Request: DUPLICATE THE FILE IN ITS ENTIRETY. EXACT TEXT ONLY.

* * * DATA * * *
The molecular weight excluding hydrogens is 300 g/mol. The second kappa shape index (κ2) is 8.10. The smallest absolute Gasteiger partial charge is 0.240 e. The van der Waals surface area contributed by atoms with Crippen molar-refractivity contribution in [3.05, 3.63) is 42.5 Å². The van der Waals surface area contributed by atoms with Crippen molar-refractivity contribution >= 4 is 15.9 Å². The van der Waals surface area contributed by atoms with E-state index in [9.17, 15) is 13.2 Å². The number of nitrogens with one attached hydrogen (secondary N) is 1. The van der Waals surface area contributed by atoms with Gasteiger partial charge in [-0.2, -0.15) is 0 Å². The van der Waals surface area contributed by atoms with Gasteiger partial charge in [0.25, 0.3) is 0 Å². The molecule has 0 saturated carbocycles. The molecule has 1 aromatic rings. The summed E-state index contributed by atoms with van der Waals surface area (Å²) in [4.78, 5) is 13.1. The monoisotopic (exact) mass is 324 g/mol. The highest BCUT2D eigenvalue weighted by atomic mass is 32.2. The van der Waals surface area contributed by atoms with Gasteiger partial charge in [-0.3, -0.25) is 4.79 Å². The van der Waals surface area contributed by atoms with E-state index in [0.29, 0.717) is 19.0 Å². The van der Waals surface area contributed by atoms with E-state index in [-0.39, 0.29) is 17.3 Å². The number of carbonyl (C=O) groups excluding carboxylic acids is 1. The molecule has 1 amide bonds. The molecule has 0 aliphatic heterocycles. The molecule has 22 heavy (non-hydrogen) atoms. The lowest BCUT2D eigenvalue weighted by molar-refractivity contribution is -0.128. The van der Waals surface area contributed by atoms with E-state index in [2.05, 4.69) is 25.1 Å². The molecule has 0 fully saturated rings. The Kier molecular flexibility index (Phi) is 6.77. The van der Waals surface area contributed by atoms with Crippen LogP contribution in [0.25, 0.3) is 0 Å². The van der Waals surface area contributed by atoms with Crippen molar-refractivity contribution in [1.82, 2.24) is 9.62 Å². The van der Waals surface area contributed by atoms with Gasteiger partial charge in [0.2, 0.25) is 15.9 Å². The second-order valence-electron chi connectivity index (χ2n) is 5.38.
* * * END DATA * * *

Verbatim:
The molecular weight excluding hydrogens is 300 g/mol. The second kappa shape index (κ2) is 8.10. The smallest absolute Gasteiger partial charge is 0.240 e. The van der Waals surface area contributed by atoms with Crippen molar-refractivity contribution in [3.05, 3.63) is 42.5 Å². The van der Waals surface area contributed by atoms with Crippen molar-refractivity contribution >= 4 is 15.9 Å². The van der Waals surface area contributed by atoms with E-state index in [9.17, 15) is 13.2 Å². The number of nitrogens with one attached hydrogen (secondary N) is 1. The van der Waals surface area contributed by atoms with Gasteiger partial charge in [-0.2, -0.15) is 0 Å². The van der Waals surface area contributed by atoms with Gasteiger partial charge in [0.25, 0.3) is 0 Å². The molecule has 0 saturated carbocycles. The molecule has 1 aromatic rings. The summed E-state index contributed by atoms with van der Waals surface area (Å²) in [4.78, 5) is 13.1. The monoisotopic (exact) mass is 324 g/mol. The highest BCUT2D eigenvalue weighted by atomic mass is 32.2. The van der Waals surface area contributed by atoms with Gasteiger partial charge in [-0.3, -0.25) is 4.79 Å². The van der Waals surface area contributed by atoms with E-state index in [0.29, 0.717) is 19.0 Å². The van der Waals surface area contributed by atoms with E-state index in [-0.39, 0.29) is 17.3 Å². The number of carbonyl (C=O) groups excluding carboxylic acids is 1. The molecule has 1 amide bonds. The molecule has 0 aliphatic heterocycles. The molecule has 22 heavy (non-hydrogen) atoms. The lowest BCUT2D eigenvalue weighted by molar-refractivity contribution is -0.128. The van der Waals surface area contributed by atoms with E-state index in [2.05, 4.69) is 25.1 Å². The molecule has 0 fully saturated rings. The Kier molecular flexibility index (Phi) is 6.77. The van der Waals surface area contributed by atoms with Crippen LogP contribution in [0.25, 0.3) is 0 Å². The van der Waals surface area contributed by atoms with Crippen molar-refractivity contribution in [1.82, 2.24) is 9.62 Å². The van der Waals surface area contributed by atoms with Gasteiger partial charge in [0.2, 0.25) is 15.9 Å². The second-order valence-electron chi connectivity index (χ2n) is 5.38.